Incoming Freshmen Spend Week of Volunteering in Local Bridgeport Community
Last week, 17 Sacred Heart University upperclassmen escorted 60 incoming freshmen into Bridgeport to work with the homeless and those otherwise in need. The work was part of SHU’s Community Connections urban outreach program, which immerses students in the local cultures and teaches the value of leadership and giving back to the community.
“Community Connections allows incoming students to be face-to-face with Bridgeport residents and to learn from and about their lives,” says Phyllis Machledt, founding director of the Office of Volunteer Programs and Service Learning, who created the pre-fall program in 1996. “Students find places and events in Bridgeport that they wouldn’t have known about if they hadn’t been a part of Community Connections. This outreach helps students get to know themselves and understand that they can make a difference, and that‘s important.”
Three local churches hosted the SHU students—Golden Hill Methodist Church, St. Charles Parish and United Congregationalist Church. “All three churches make a significant impact in the Bridgeport area with their outreach programs,” says Matthew Kaye, director of the Office of Volunteer Programs and Service Learning. “We are honored to partner with them in fulfilling the Sacred Heart University mission, and to contribute to their efforts.”
The students assisted several local non-profit organizations and outreach programs, including Habitat for Humanity, Feel the Warmth (United Congregationalist Church), Daughters of Charity, Hall Neighborhood House, St. Stephens Food Pantry, St. Margaret’s Shrine and Caroline House.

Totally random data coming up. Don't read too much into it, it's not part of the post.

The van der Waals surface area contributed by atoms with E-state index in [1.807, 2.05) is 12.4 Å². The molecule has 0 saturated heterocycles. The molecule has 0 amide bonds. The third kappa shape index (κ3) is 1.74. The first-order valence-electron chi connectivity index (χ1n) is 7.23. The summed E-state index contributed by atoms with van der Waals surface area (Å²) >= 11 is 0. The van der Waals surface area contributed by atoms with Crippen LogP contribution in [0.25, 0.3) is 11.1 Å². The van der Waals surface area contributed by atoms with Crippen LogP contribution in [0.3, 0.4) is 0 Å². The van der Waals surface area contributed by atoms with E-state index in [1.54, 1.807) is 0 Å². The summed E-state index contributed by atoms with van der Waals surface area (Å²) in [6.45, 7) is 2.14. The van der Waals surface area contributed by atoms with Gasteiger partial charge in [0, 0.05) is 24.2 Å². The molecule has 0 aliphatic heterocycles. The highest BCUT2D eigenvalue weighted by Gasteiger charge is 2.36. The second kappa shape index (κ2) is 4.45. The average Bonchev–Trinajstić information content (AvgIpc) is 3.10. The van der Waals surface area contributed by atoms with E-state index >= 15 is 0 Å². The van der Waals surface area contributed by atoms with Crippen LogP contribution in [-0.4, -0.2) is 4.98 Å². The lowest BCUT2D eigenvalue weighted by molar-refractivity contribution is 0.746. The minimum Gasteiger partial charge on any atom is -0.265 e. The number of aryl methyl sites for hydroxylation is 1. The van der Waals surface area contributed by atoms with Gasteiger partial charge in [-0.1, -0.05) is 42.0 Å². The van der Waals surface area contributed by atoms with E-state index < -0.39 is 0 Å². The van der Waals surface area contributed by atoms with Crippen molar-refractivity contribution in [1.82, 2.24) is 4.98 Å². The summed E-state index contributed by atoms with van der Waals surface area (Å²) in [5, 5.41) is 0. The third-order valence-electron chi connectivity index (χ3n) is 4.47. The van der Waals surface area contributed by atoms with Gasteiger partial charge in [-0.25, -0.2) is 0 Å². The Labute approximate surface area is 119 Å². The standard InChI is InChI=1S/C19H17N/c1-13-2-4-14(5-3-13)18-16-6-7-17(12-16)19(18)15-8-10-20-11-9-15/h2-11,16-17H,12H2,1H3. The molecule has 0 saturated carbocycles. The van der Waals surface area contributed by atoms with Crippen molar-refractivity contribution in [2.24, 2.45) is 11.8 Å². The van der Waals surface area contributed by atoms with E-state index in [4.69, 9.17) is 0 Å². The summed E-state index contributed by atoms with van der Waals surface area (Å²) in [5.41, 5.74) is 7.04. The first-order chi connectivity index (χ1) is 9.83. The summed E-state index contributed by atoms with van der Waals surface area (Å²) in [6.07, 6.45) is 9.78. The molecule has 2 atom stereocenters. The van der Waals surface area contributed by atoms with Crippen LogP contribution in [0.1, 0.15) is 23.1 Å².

“Exploring the idea of social justice, income inequality and access to basic needs are core themes to Community Connections,” Kaye says. “Students make real connections with churches that are very invested in supporting those who do not have the same resources as the rest of us.”
Students also embarked on a boat tour of Captain’s Cove, where they learned the history of Bridgeport as a port city, and had the opportunity to learn salsa dancing and to eat a traditional Puerto Rican dinner.
“When we got to know the Puerto Rican families and sat down to eat with them, we made real connections with great Bridgeport residents,” says sophomore nursing major Jackie Galeno. “It opened my eyes to the rich cultures that surround the University. I wouldn’t have known all the great things that go on in Bridgeport if it hadn’t been for Community Connections.”
Megan Houlihan-Aceto, a 2005 SHU graduate and now associate director of the Office of Volunteer Programs and Service Learning, led the planning of the Community Connections activities, including the logistics of feeding, lodging and transporting 77 undergraduate students. “Community Connections is a great opportunity for me to help incoming freshman create a strong foundation for their next four years,” Houlihan says.
“At first I was scared being exposed to something so new right out of high school,” says freshman Mercy Yalartai. “But it was amazing learning from the community, learning from the struggles of some of the people who live here.” She recommends that all incoming students try working with Community Connections and says she is already looking forward to doing more work with the program and with the United Congregationalist Church.
Echoing that sentiment, freshmen Stefanie Falcone says, “When I first arrived I was nervous, but now I can say it was one of the best weeks of my life.” She has already signed on to work with SHU’s Adopt a Grandparent group, which volunteers at Bridgeport’s Northbridge Health Care Center.
The second phase of Community Connection commences during the academic year, when the student leaders mentor the freshmen participants. “Having a mentor opens the door for freshmen to be more engaged both on and off campus,” says senior social work major Stephanie Nickerson, a Community Connections student leader. “It also creates a support network that is immediately available during their first weeks as a college student. It made all the difference for me.”
This is the first time that the University has invested operating funds for the program as it is no longer funded by grants. “We strongly believe in this immersion program that introduces students to the rich cultures that can be found in the communities surrounding our campus and also reinforces the importance of community service,” said SHU President John J. Petillo.
To view additional photos from the week of service, click here.